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The automotive industry has a notoriously high carbon footprint in manufacturing. Could the innovative re-use of household waste in vehicle parts materials help to reduce this? The automotive industry is giving much more thought to its environmental impact as whole – through the development of EVs, to circular economy principles and reusing recycled materials in manufacturing vehicle parts. The use of plastics is being increasingly identified as a problem to be addressed in terms of overall carbon footprint. The Mercedes VISION EQXX electric concept utilises UBQ, a 100% bio-based material made from organic and unrecyclable household waste developed by UBQ Materials. UBQ is used in the bionic structure of the vehicle’s body shell and in interior structures such as the headrests. We spoke to Co-CEO of UBQ Materials Jack ‘Tato’ Bigio, to discuss how the bio-based material is made as well as the environmental benefits.

Shut up and drive

It’s green for go for autonomous vehicles in San Francisco. Significant restrictions on driverless cars were controversially lifted on August 10, a sign of success for the tech, automotive, and Transportation as a Service (TaaS) industries after a challenging post-COVID recovery. The California Public Utilities Commission (CPUC) voted 3-1 to allow the industry leaders—General Motors-owned Cruise and Alphabet’s Waymo—to operate their robotaxis 24/7 and charge ride fees to users. The CPUC heard six and a half hours of contentious public commentary and arguments about autonomous vehicle safety before signing off on the use of the still-fledgling technology. The arguments continued with a motion to pause on August 17 from the San Francisco city attorney, and a subsequent autonomous vehicle collision with a fire truck. The developments may, even at this late stage, bring more caution to the project. With its famously hilly streets, wind, and fog, San Francisco is a challenging location for autonomous vehicle (AV) testing. But it is exactly what Cruise wanted, to encounter as many edge cases as possible early on and learn from them. In contrast, Waymo began testing in sunny, flat Phoenix, initially in purpose-built facilities. Considering the high upfront cost of driverless cars, their primary use—initially at least—will be as TaaS, rather than for private use, with large corporations more easily absorbing these costs. The companies first away from the lights and likely to lead the AV fleet revolution include Waymo, Cruise, Uber, and Didi.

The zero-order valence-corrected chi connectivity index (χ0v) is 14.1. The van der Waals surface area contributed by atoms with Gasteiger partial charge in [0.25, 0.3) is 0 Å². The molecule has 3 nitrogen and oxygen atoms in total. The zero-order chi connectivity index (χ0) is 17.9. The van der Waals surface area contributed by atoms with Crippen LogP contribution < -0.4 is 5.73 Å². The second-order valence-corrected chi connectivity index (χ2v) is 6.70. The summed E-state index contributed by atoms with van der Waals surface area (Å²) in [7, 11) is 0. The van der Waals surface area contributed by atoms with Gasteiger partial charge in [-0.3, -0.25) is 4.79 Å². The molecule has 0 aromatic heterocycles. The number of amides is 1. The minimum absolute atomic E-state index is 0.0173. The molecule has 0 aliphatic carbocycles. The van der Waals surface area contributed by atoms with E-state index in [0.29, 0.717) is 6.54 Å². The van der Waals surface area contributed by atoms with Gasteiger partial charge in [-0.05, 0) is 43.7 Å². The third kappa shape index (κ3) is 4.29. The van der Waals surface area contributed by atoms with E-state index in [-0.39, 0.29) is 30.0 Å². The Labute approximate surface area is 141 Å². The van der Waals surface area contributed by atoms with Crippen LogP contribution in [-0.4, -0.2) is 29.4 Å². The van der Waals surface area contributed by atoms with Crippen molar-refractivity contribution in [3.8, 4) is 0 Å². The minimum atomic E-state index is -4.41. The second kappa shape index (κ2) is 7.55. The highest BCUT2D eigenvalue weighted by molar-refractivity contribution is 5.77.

ASEAN optimism

After ASEAN Light Vehicle (LV) sales slightly increased by 1% YoY in H1 2023, the market jumped by 6% YoY in July 2023 thanks to the increasing sales performance in Malaysia and Philippines. Malaysia LV sales jumped by 33% YoY and 8% MoM in July. Behind the outstanding performance, it was the result that carmakers were offering competitive prices, aggressive promotions, and value-added services in order to at least partially offset the end of the tax cut. Also, demand was boosted by the introduction of new models (such as the newly launched Proton X90, new-generation Perodua Axia, and Toyota Vios), improved supplies, and resilient consumer spending. As PV sales continued to exceed expectation, GlobalData made minor upward adjustments in the Passenger Vehicle (PV) forecast for 2023-2026. On the other hand, we cut the Light Commercial Vehicle (LCV) forecast by an average of 4k units a year through the long term, as the industry is facing challenges from the global slowdown. The net impact of the revisions on total LV sales forecast is small increases in 2023-2026 and marginal cuts in 2027 and onward. Thus, the latest 2023 sales were now projected at 753k units in 2023.

Foxtron car closer

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By GlobalData

Foxtron Vehicle Technologies, the Taiwan joint venture between Hon Hai Precision Industry and local carmaker Yulon Motor Group, was expected to start production of a battery powered SUV in the fourth quarter of 2023. The news came during a recent investor conference. Hon Hai, Apple’s contract manufacturer Foxconn, aims to become a significant player in the global EV industry. It has developed an EV platform complete with powertrain and has established several EV partnerships around the world. The Foxtron joint venture was expected to begin production of the Model C later this year, based on the MIH dedicated EV platform developed by Hon Hai with the support of local and overseas component manufacturers. It was expected to be powered by lithium iron phosphate (LFP) batteries.

China rising